General Sir John Mordaunt (1697 – 23 October 1780) was a British soldier and British Whig Party, Whig politician, the son of Lieutenant-General Harry Mordaunt and Margaret Spencer. He was best known for his command of the Raid on Rochefort which ended in failure and his subsequent court-martial. Cleared on a technicality, he was nonetheless barred from holding further military command. Early career Mordaunt entered the army in 1721 and was promoted Captain (British Army and Royal Marines), captain in 3rd Dragoon Guards, George Wade's Regiment of Dragoon Guards in 1726. He became a lieutenant-colonel in the 3rd Foot Guards in 1731. He entered Parliament for Pontefract (UK Parliament constituency), Pontefract in 1730, for which he sat until 1734, and was then member for Whitchurch (UK Parliament constituency), Whitchurch 1735–1741 and Cockermouth (UK Parliament constituency), Cockermouth 1741–1768. In Parliament he was a steadfast Whig and supporter of Robert Walpole. ...
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James St Clair
General The Hon. James St Clair (1688 – 30 November 1762), was a Scotland, Scottish soldier and Whig (British political faction), Whig politician. Background St Clair was the second son of Henry St Clair, 10th Lord Sinclair and his wife Grizel Cockburn, daughter of Sir James Cockburn, 1st Baronet. As a child he received a commission into the Royal Regiment of Foot, 1st Battalion, Royal Regiment of Foot. Military career St Clair became an ensign of 6th Regiment of Foot in 1694, however was set on halfpay in 1713. In the next year, he was admitted to the 3rd Foot Guards and was promoted to captain in 1714. He served as 2nd major of his regiment from 1722 and as 1st major from 1725, having been advanced to the rank of brevet colonel two years before. In 1734, St Clair was appointed to the command of the Cheshire Regiment, 22nd Regiment of Foot and three years later he was transferred to the colonelship of the Royal Regiment of Foot (later renamed as 1st (Royal) Regiment of Foot), w ...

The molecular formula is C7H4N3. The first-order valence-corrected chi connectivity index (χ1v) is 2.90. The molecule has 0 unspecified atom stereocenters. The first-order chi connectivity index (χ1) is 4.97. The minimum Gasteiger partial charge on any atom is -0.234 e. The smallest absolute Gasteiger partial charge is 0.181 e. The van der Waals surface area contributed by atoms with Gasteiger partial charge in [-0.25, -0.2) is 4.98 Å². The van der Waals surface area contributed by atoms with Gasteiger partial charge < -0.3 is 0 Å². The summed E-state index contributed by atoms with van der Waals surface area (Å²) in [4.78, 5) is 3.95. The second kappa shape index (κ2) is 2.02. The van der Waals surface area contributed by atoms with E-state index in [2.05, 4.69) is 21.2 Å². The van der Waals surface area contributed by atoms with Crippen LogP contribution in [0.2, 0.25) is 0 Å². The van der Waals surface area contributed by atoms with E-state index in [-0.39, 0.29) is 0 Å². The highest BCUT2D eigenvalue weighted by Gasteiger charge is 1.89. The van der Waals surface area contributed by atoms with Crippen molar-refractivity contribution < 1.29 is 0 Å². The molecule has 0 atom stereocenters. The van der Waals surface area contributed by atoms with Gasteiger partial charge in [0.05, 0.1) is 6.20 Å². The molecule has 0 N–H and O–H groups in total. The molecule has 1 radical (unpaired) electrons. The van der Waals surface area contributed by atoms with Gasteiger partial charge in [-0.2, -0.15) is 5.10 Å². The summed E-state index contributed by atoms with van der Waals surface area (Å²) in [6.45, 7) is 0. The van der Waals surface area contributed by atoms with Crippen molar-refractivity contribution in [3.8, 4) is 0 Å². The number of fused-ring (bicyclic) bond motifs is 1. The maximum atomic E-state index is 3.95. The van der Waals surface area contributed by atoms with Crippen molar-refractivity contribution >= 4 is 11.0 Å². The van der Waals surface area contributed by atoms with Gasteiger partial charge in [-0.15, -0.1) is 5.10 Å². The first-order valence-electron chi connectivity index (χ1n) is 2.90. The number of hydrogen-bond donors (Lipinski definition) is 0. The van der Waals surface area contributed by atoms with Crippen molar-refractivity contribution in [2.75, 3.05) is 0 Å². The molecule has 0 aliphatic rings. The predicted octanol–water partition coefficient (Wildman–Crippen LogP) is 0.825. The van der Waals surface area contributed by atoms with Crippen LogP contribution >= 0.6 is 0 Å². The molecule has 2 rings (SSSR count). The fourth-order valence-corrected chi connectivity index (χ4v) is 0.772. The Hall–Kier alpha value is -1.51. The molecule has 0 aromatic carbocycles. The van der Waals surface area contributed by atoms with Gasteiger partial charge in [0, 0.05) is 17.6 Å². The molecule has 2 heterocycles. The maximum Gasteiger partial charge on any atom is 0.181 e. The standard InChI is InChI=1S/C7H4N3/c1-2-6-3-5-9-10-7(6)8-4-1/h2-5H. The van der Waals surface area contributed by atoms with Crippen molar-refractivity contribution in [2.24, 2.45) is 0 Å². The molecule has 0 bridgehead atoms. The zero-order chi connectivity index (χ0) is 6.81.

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William Stanhope, 1st Earl Of Harrington
William Stanhope, 1st Earl of Harrington, His Majesty's Most Honourable Privy Council, PC (c. 16838 December 1756) was a Kingdom of Great Britain, British Politician, statesman and diplomat. Life William Stanhope was born in 1683 at the family home in Elvaston, Derbyshire, third surviving son of John Stanhope and Dorothy Agard. His elder brother Charles Stanhope (1673–1760), Charles Stanhope (1673–1760) was also a politician and deeply involved in the South Sea Company financial scandal, while his cousin James Stanhope, 1st Earl Stanhope, James Stanhope (1673–1721) is considered an alternative candidate to Robert Walpole for the title of Britain's first Prime Minister. He married Anne Griffiths, who died in 1719 giving birth to twin sons, William Stanhope, 2nd Earl of Harrington, William, 2nd Earl of Harrington (1719–1779) and Thomas (1719–1743). Career Educated at Eton College, Stanhope was commissioned in 1703 as a lieutenant in the 2nd Foot Guards during the ...
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Sir Robert Rich, 4th Baronet
Field Marshal Field marshal (or field-marshal, abbreviated as FM) is the most senior military rank, ordinarily senior to the general officer A general officer is an officer of high rank in the armies, and in some nations' air forces, space force ... Sir Robert Rich, 4th Baronet (3 July 1685 – 1 February 1768) was a British British may refer to: Peoples, culture, and language * British people The British people, or Britons, are the citizens of the United Kingdom of Great Britain and Northern Ireland The United Kingdom of Great Britain and Northern Ir ... cavalry Historically, cavalry (from the French word ''cavalerie'', itself derived from "cheval" meaning "horse") are soldier A soldier is a person who is a member of a professional army An army (from Latin ''arma'' "arms, weapons" via O ... officer. As a junior officer he fought at the Battle of Schellenberg The Battle of Schellenberg, also known as the Battle of Donauw ...
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Old Style